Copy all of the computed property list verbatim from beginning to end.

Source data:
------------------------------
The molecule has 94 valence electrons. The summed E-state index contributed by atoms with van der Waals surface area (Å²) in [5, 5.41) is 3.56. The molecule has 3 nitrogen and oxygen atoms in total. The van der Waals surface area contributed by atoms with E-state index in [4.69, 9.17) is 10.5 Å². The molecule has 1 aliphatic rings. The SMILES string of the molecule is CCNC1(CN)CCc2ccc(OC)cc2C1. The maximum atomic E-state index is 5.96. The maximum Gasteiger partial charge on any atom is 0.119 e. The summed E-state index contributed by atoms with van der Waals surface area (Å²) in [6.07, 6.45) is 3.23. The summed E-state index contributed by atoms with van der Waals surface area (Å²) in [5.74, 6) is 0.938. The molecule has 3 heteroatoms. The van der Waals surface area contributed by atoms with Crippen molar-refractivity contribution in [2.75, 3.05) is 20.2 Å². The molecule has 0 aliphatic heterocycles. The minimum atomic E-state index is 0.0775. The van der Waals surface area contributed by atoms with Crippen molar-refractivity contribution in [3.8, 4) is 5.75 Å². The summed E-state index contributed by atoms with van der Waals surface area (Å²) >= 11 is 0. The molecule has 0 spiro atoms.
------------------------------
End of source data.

The molecule has 94 valence electrons. The summed E-state index contributed by atoms with van der Waals surface area (Å²) in [5, 5.41) is 3.56. The molecule has 3 nitrogen and oxygen atoms in total. The van der Waals surface area contributed by atoms with E-state index in [4.69, 9.17) is 10.5 Å². The molecule has 1 aliphatic rings. The SMILES string of the molecule is CCNC1(CN)CCc2ccc(OC)cc2C1. The maximum atomic E-state index is 5.96. The maximum Gasteiger partial charge on any atom is 0.119 e. The summed E-state index contributed by atoms with van der Waals surface area (Å²) in [6.07, 6.45) is 3.23. The summed E-state index contributed by atoms with van der Waals surface area (Å²) in [5.74, 6) is 0.938. The molecule has 3 heteroatoms. The van der Waals surface area contributed by atoms with Crippen molar-refractivity contribution in [2.75, 3.05) is 20.2 Å². The molecule has 0 aliphatic heterocycles. The minimum atomic E-state index is 0.0775. The van der Waals surface area contributed by atoms with Crippen molar-refractivity contribution in [3.8, 4) is 5.75 Å². The summed E-state index contributed by atoms with van der Waals surface area (Å²) >= 11 is 0. The molecule has 0 spiro atoms.